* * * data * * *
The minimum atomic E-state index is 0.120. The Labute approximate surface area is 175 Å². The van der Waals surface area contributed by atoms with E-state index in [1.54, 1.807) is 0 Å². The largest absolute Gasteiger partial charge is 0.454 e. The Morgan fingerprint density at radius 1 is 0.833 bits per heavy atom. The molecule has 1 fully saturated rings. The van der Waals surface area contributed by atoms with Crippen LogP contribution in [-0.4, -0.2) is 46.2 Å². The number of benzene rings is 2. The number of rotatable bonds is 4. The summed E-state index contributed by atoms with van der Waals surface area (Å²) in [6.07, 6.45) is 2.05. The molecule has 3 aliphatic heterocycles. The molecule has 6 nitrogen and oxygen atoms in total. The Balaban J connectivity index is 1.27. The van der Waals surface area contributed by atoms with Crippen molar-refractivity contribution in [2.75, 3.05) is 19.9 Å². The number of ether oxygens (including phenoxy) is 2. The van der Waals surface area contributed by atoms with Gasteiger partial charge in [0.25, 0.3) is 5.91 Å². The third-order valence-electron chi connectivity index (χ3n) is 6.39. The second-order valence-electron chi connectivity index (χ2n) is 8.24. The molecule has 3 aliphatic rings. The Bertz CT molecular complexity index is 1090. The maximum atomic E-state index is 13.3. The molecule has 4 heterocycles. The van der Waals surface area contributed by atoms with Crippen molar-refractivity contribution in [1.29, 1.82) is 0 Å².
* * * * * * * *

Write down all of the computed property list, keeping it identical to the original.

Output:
The minimum atomic E-state index is 0.120. The Labute approximate surface area is 175 Å². The van der Waals surface area contributed by atoms with E-state index in [1.54, 1.807) is 0 Å². The largest absolute Gasteiger partial charge is 0.454 e. The Morgan fingerprint density at radius 1 is 0.833 bits per heavy atom. The molecule has 1 fully saturated rings. The van der Waals surface area contributed by atoms with Crippen LogP contribution in [-0.4, -0.2) is 46.2 Å². The number of benzene rings is 2. The number of rotatable bonds is 4. The summed E-state index contributed by atoms with van der Waals surface area (Å²) in [6.07, 6.45) is 2.05. The molecule has 3 aliphatic heterocycles. The molecule has 6 nitrogen and oxygen atoms in total. The Balaban J connectivity index is 1.27. The van der Waals surface area contributed by atoms with Crippen molar-refractivity contribution in [2.75, 3.05) is 19.9 Å². The number of ether oxygens (including phenoxy) is 2. The van der Waals surface area contributed by atoms with Gasteiger partial charge in [0.25, 0.3) is 5.91 Å². The third-order valence-electron chi connectivity index (χ3n) is 6.39. The second-order valence-electron chi connectivity index (χ2n) is 8.24. The molecule has 3 aliphatic rings. The Bertz CT molecular complexity index is 1090. The maximum atomic E-state index is 13.3. The molecule has 4 heterocycles. The van der Waals surface area contributed by atoms with Crippen molar-refractivity contribution in [1.29, 1.82) is 0 Å².